Investigators found a second set of human remains on the grounds of an Oregon man's home on Sunday, and the FBI also said a body found Saturday are the remains of Miranda Gaddis.

The remains were found behind the house rented by Ward Weaver -- the two teenage girls originally vanished from an apartment complex across the road from Weaver's home. Officials for the first time Sunday named Weaver as a suspect in the investigation.

After two days of searching, the second set of remains were found in a barrel beneath a cement slab that Weaver, 39, had poured after the disappearances this winter of Miranda and Ashley Pond, said Oregon City Police Chief Gordon Huiras.

No charges had been filed in the case, said Charles Mathews, the FBI's special agent in charge in Oregon.

"Obviously, this is a very sad conclusion to this investigation," Mathews said. "On the other hand, I think the case has been resolved."

Dental records matched the remains found in the shed to Miranda, Mathews said. FBI agents were with her family on Sunday after the match was confirmed, he said.

Mathews said an official cause of death for Miranda won't be determined until further investigation by the medical examiner.

Mathews would not comment on any other material police may have found this weekend. But he did say investigators are continuing to search the grounds for any other evidence or possible remains.

Huiras said more than one barrel was found at the site, but the others "contained just dirt and gravel."

Agents used shovels and a pickaxe on Sunday to dig several shallow holes about 50 feet away from the shed after specialists went over the property with a thermal-imaging device.

Other investigators worked inside a large white tent that had been erected over the concrete slab by authorities. A white SUV, its back door open, was backed up to the white tent. Later on, a gurney was taken out of the tent. An object was placed inside and the SUV drove off.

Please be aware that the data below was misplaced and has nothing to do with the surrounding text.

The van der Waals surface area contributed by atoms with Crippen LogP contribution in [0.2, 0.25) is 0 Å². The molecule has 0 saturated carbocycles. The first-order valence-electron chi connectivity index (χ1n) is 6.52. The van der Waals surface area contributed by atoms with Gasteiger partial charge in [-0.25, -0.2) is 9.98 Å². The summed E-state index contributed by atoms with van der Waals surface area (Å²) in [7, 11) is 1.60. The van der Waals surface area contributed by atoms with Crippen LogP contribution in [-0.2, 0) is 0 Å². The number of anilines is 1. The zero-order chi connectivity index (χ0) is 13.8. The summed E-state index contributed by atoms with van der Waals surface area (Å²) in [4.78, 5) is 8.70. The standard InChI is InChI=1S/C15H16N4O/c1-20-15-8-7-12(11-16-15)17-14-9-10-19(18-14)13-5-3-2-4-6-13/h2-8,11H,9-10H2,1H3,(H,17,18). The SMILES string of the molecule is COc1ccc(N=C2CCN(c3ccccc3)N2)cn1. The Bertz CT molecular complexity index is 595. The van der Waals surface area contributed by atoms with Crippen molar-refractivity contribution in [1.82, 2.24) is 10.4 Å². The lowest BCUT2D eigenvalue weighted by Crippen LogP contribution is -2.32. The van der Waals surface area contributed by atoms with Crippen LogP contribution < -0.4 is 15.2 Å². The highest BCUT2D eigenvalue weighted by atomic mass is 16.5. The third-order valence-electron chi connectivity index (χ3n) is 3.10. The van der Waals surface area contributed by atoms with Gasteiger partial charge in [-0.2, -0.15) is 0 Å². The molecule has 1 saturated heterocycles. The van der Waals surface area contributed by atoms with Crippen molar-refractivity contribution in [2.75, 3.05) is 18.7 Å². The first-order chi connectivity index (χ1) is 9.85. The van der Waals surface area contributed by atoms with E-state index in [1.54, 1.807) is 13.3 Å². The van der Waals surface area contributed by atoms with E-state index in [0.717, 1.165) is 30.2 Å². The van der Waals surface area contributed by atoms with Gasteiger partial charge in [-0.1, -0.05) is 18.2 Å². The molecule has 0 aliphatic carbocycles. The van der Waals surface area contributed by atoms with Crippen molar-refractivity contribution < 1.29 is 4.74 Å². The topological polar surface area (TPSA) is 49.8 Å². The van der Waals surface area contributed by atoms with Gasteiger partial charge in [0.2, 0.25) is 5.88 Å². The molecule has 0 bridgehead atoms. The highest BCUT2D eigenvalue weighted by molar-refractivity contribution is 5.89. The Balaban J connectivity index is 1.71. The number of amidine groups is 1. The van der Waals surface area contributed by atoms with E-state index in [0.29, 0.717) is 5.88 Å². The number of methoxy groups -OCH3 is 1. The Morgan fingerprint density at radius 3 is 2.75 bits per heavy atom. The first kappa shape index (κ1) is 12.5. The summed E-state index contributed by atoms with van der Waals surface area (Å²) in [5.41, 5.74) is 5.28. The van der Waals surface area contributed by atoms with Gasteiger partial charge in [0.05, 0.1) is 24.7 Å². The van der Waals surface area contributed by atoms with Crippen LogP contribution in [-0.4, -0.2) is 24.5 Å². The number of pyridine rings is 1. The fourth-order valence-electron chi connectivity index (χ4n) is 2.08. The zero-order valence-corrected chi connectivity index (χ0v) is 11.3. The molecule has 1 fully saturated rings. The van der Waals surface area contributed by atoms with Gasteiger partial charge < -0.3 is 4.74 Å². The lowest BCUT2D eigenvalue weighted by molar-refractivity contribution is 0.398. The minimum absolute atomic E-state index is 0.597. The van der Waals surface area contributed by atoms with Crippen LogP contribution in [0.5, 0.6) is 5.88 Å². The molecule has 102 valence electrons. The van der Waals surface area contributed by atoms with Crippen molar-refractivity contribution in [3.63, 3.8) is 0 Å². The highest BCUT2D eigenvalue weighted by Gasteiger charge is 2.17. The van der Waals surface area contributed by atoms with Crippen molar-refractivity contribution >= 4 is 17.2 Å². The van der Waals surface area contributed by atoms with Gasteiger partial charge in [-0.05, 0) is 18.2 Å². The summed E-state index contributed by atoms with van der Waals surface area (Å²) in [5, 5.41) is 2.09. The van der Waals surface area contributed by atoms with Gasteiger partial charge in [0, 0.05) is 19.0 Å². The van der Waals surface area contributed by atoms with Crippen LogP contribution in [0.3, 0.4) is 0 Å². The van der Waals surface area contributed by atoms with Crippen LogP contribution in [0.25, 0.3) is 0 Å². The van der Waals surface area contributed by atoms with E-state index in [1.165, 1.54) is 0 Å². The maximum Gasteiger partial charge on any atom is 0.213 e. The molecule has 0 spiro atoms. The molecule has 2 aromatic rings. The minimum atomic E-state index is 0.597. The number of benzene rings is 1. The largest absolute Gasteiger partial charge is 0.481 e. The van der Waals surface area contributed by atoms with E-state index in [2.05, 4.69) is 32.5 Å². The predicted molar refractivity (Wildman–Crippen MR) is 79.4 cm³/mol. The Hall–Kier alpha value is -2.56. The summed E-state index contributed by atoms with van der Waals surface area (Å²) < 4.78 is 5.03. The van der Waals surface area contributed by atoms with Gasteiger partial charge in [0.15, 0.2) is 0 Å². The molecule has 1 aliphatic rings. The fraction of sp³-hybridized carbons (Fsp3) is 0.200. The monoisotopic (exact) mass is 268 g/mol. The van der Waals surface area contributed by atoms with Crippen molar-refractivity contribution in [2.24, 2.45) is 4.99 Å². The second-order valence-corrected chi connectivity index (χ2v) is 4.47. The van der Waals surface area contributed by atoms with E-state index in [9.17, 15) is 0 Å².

Weaver weeks ago said he was a suspect in the FBI investigation, but denied any involvement.

Weaver agreed to the search because he wanted to "bring closure to the families," his attorney, Timothy Lyons, told The Oregonian. Lyons did not elaborate.

Weaver has been jailed since Aug. 13 when he was charged with raping his 19-year-old son's girlfriend. His distraught son then told emergency dispatchers that his father had killed Ashley and Miranda.

When residents found out about the son's allegations, they urged authorities to remove the concrete slab that Weaver had poured shortly after Miranda's disappearance. Ashley's former stepmother taped a sign to the slab reading "Dig Me Up".

Miranda's mother, Michelle Duffey, said through her lawyer that she didn't share other people's frustration with the pace of the investigation.

"She understands that if things are done outside of the law, then potential evidence could be thrown out, and that would be a real shame," attorney Linda Beloof said.

Weaver's own father is on death row in California for killing two people and burying one of them, a woman, in his yard.

Last summer Ashley had accused Weaver of molesting her, but he denied the allegations and was never charged.

Weaver said Ashley was a friend of his daughter who frequently stayed overnight at their house. He said Ashley lived in the house for several months when her father was being investigated for sexually abusing her.

Ashley's mother Lori Pond recently told the Portland Tribune that Weaver's account of the relationship is a lie.

Her family last saw her on Jan. 9 eating breakfast with her younger sister before school. On March 8, Ashley's friend Miranda also disappeared from the same low-income apartment complex south of Portland.

Weaver told The Associated Press in an interview last month that he treated Ashley as a daughter when she visited.

On Sunday, a large crowd -- kept away from the scene by a chain-link fence erected by police but turned into a makeshift memorial, with candles, flowers and teddy bears -- had gathered on the sidewalk and even in the road to watch investigators search the grounds of Weaver's rented home.

Friends of Miranda Gaddis gasped and sobbed when Mathews said the body found Saturday was hers.

Kayla DeMacon, 13, a friend of Miranda's, hugged another of her friends and cried.

"It never should have come to this," DeMacon said.

The Associated Press contributed to this report.